KANSAS CITY, Mo. – Jackson County Executive Frank White Jr. announced Wednesday that he will issue a public health order requiring universal mask-wearing in indoor public places for people 5 and older, regardless of vaccination status.
The health order aligns with recommendations from the Centers for Disease Control and Prevention and the Jackson County Health Department and is supported by Jackson County public school district superintendents and the region’s chief medical officers.
Jackson County said the health order is in response to the rising number of COVID-19 infections and hospitalizations due, in part, to the highly-contagious Delta variant and the area’s low vaccination rates.
“From the beginning of the pandemic, we have relied upon our public health and medical professionals to provide us with the data and guidance that we need to make informed decisions based on science and not on politics,” White said. “Wearing a mask may not be fun, but it is our best shot at preventing our hospitals from being overwhelmed, keeping our businesses open and our kids in school.”
According to a new state law, a public health order is now limited to 30 days. Any extension of this order beyond 30 days will require the support of a majority of the Jackson County Legislature.
Considering the changes to the state law and to provide businesses an opportunity to plan accordingly, Jackson County’s order will go into effect at 12:01 a.m. Monday, August 9.
“Medical professionals are begging us to behave responsibly. So am I,” said 2nd District At-Large Legislator Crystal Williams. “Please mask up indoors and protect our children.”
During the pandemic, White and other county officials have met regularly with Jackson County school superintendents to discuss the status of the virus and our collective response.
Following this week’s meeting, which included a detailed presentation by the Jackson County Health Department recommending universal masking for all teachers, staff, students and visitors to K-12 schools regardless of vaccination status, the area superintendents voiced their support for the county reinstating a mask mandate in light of increased case numbers, the strain on hospitals and the CDC’s recommendation.
“It’s important this school year for LSR7 to demonstrate leadership in keeping students and staff safe – not be reactionary,” said Megan Marshall, Lee’s Summit School Board Vice President. “Requiring masking within our buildings and continuing to be creative about encouraging families to get vaccinated, aligns with the recommendations by leading scientific experts at the CDC and our local health professionals.”
“With COVID-19 cases increasing again in Jackson County, diligent mask use and a commitment by our community to get vaccinated will ensure our students remain in the classroom this school year,” said Rodrick Sparks, Lee’s Summit School Board Member.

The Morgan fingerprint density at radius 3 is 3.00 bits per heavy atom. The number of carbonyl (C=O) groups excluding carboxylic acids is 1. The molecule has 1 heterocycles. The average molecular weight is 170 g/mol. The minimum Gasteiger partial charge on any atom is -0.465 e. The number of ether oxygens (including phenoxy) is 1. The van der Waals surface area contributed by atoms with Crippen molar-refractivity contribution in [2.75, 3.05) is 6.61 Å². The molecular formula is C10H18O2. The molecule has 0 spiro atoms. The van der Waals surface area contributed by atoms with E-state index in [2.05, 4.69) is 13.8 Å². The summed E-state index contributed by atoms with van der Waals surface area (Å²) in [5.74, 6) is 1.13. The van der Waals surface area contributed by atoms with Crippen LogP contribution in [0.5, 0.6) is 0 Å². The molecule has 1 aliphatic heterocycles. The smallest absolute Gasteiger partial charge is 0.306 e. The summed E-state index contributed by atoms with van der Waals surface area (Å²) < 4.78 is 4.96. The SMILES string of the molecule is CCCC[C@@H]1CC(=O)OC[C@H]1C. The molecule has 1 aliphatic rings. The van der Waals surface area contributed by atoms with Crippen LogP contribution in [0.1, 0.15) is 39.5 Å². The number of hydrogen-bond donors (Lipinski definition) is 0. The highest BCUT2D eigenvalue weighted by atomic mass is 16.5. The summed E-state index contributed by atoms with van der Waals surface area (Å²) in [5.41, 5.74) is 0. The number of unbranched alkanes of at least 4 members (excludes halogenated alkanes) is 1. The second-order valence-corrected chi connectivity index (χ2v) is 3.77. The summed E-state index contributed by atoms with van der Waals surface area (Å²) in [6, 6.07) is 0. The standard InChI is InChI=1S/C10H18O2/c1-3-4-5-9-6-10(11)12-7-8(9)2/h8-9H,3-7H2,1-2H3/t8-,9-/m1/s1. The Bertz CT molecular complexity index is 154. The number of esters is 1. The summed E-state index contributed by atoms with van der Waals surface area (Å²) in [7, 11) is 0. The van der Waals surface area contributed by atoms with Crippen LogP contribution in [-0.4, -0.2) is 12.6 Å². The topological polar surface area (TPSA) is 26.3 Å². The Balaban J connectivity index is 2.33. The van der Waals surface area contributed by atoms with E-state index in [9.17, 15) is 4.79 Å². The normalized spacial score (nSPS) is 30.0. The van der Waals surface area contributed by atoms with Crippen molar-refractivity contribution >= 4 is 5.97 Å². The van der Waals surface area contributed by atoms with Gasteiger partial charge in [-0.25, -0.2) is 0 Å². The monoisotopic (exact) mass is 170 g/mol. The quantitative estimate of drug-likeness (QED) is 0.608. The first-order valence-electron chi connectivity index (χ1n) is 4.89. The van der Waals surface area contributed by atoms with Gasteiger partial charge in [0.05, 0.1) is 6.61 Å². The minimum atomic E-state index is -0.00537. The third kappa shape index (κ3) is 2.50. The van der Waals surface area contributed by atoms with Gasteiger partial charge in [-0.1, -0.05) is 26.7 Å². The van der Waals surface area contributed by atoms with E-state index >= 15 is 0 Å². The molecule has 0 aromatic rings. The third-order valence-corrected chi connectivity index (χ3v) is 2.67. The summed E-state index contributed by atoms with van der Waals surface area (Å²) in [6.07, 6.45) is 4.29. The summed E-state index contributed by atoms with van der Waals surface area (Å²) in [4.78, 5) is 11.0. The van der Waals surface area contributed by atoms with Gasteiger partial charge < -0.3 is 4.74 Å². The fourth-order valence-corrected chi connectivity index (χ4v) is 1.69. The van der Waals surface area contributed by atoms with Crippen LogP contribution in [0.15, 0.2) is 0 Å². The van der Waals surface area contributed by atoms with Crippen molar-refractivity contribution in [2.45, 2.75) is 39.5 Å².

This comes after Kansas City issued a mask mandate orders that went into effect Monday, Aug. 2 and ends Aug. 28.
On Tuesday, Missouri Attorney General Eric Schmitt sued Kansas City in an effort to end the city’s mask mandate. The lawsuit claims the mandate is unreasonable and unconstitutional.
The Jackson County health order will not override Kansas City’s mask mandate order. Independence, which has its own health department, will also not be required to follow the mask mandate.
“I think it’s a really good idea, I think more people need to get vaccinated, if they are not willing to, we need to wear masks again. “I was actually just in New York and it felt safer there because people were more responsible there than Kansas City about the masks and being vaccines and everything,” said Kyle Wornelduff who lives in Jackson County.
“It’s just theater and stupid. I don’t see how the masks mandate again is going to solve any problems. Why don’t they leave us alone?,” said John Allen, who is against another mask mandate.
The Delta variant is causing significant spread and outbreaks in Jackson County, amplified by the lower vaccination rate. Infected individuals are found to have up to 1,000 times more virus in their respiratory tracts. Additionally, individuals become infected sooner than with other variants and the ancestral strain.
The latest data from the Jackson County Health Department shows:
• Daily new cases have nearly tripled in one month. The 7-day average of daily new cases was 43.14 the week of June 27. It increased to 117.71 the week of July 25.
• The percent positive has exceeded 15% for the first time since January 2021 when the virus was surging. It nearly doubled in one month reaching 16.42% the week of July 25.
• Hospitalizations across the Mid-America Regional Council (MARC) Region are up 75% compared to last month. On July 27, the region saw 151 new hospitalizations in a single day, a level not seen since January 2021. The vast majority of those hospitalized are not fully vaccinated and several hospitals, including Children’s Mercy, are on high volume.
• Truman Medical Centers/University Health reported nine deaths in the last two weeks, all of whom were unvaccinated. They account for 75% of all COVID deaths in July at TMC/UH.